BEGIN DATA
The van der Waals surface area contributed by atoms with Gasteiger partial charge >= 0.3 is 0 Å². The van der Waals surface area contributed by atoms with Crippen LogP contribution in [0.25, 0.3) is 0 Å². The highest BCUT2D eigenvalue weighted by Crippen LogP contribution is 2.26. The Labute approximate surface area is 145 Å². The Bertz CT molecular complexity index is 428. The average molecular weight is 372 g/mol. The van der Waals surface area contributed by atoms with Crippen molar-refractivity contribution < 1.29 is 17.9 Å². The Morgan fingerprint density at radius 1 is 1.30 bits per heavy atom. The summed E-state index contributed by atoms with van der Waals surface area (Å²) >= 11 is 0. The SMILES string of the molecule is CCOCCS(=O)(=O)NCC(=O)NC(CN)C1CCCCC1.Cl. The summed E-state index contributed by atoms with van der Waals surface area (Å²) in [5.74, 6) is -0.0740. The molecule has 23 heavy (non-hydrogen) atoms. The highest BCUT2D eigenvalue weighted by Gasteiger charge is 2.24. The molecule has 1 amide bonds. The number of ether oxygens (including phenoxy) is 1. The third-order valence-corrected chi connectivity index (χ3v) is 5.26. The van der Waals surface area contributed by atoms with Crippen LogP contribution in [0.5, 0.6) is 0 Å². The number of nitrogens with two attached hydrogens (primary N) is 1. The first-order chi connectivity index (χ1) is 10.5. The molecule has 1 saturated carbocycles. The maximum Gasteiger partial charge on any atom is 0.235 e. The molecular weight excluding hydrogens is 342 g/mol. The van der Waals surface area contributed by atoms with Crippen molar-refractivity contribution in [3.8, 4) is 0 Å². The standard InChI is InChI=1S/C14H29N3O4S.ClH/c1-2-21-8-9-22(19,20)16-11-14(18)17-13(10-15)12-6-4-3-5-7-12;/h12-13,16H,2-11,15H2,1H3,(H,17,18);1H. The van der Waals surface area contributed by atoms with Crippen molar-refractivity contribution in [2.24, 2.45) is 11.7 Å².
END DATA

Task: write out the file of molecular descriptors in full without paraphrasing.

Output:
The van der Waals surface area contributed by atoms with Gasteiger partial charge >= 0.3 is 0 Å². The van der Waals surface area contributed by atoms with Crippen LogP contribution in [0.25, 0.3) is 0 Å². The highest BCUT2D eigenvalue weighted by Crippen LogP contribution is 2.26. The Labute approximate surface area is 145 Å². The Bertz CT molecular complexity index is 428. The average molecular weight is 372 g/mol. The van der Waals surface area contributed by atoms with Crippen molar-refractivity contribution < 1.29 is 17.9 Å². The Morgan fingerprint density at radius 1 is 1.30 bits per heavy atom. The summed E-state index contributed by atoms with van der Waals surface area (Å²) >= 11 is 0. The SMILES string of the molecule is CCOCCS(=O)(=O)NCC(=O)NC(CN)C1CCCCC1.Cl. The summed E-state index contributed by atoms with van der Waals surface area (Å²) in [5.74, 6) is -0.0740. The molecule has 23 heavy (non-hydrogen) atoms. The highest BCUT2D eigenvalue weighted by Gasteiger charge is 2.24. The molecule has 1 amide bonds. The number of ether oxygens (including phenoxy) is 1. The third-order valence-corrected chi connectivity index (χ3v) is 5.26. The van der Waals surface area contributed by atoms with Crippen LogP contribution in [0.5, 0.6) is 0 Å². The number of nitrogens with two attached hydrogens (primary N) is 1. The first-order chi connectivity index (χ1) is 10.5. The molecule has 1 saturated carbocycles. The maximum Gasteiger partial charge on any atom is 0.235 e. The molecular weight excluding hydrogens is 342 g/mol. The van der Waals surface area contributed by atoms with Crippen molar-refractivity contribution in [3.8, 4) is 0 Å². The standard InChI is InChI=1S/C14H29N3O4S.ClH/c1-2-21-8-9-22(19,20)16-11-14(18)17-13(10-15)12-6-4-3-5-7-12;/h12-13,16H,2-11,15H2,1H3,(H,17,18);1H. The van der Waals surface area contributed by atoms with Crippen molar-refractivity contribution in [2.24, 2.45) is 11.7 Å².